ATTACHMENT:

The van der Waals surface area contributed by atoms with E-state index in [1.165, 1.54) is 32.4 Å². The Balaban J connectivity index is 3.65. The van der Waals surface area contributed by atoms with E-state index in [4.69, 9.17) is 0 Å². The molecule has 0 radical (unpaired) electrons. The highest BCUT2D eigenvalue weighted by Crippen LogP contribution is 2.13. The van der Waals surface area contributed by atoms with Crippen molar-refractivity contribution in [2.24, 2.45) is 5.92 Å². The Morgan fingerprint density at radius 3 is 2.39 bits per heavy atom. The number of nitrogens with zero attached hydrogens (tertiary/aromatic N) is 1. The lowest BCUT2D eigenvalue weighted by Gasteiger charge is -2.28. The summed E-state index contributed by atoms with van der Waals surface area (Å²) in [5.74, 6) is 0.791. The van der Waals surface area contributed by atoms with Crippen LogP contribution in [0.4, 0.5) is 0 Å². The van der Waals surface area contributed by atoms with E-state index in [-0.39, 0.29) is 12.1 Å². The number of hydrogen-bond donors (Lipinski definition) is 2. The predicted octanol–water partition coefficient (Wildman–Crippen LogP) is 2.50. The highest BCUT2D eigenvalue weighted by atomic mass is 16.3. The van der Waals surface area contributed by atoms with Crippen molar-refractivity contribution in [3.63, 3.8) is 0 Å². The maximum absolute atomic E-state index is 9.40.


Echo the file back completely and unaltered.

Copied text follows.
The van der Waals surface area contributed by atoms with E-state index in [1.165, 1.54) is 32.4 Å². The Balaban J connectivity index is 3.65. The van der Waals surface area contributed by atoms with E-state index in [4.69, 9.17) is 0 Å². The molecule has 0 radical (unpaired) electrons. The highest BCUT2D eigenvalue weighted by Crippen LogP contribution is 2.13. The van der Waals surface area contributed by atoms with Crippen molar-refractivity contribution in [2.24, 2.45) is 5.92 Å². The Morgan fingerprint density at radius 3 is 2.39 bits per heavy atom. The number of nitrogens with zero attached hydrogens (tertiary/aromatic N) is 1. The lowest BCUT2D eigenvalue weighted by Gasteiger charge is -2.28. The summed E-state index contributed by atoms with van der Waals surface area (Å²) in [5.74, 6) is 0.791. The van der Waals surface area contributed by atoms with Crippen LogP contribution in [0.4, 0.5) is 0 Å². The van der Waals surface area contributed by atoms with E-state index in [-0.39, 0.29) is 12.1 Å². The number of hydrogen-bond donors (Lipinski definition) is 2. The predicted octanol–water partition coefficient (Wildman–Crippen LogP) is 2.50. The highest BCUT2D eigenvalue weighted by atomic mass is 16.3. The van der Waals surface area contributed by atoms with Crippen molar-refractivity contribution in [3.63, 3.8) is 0 Å². The maximum absolute atomic E-state index is 9.40.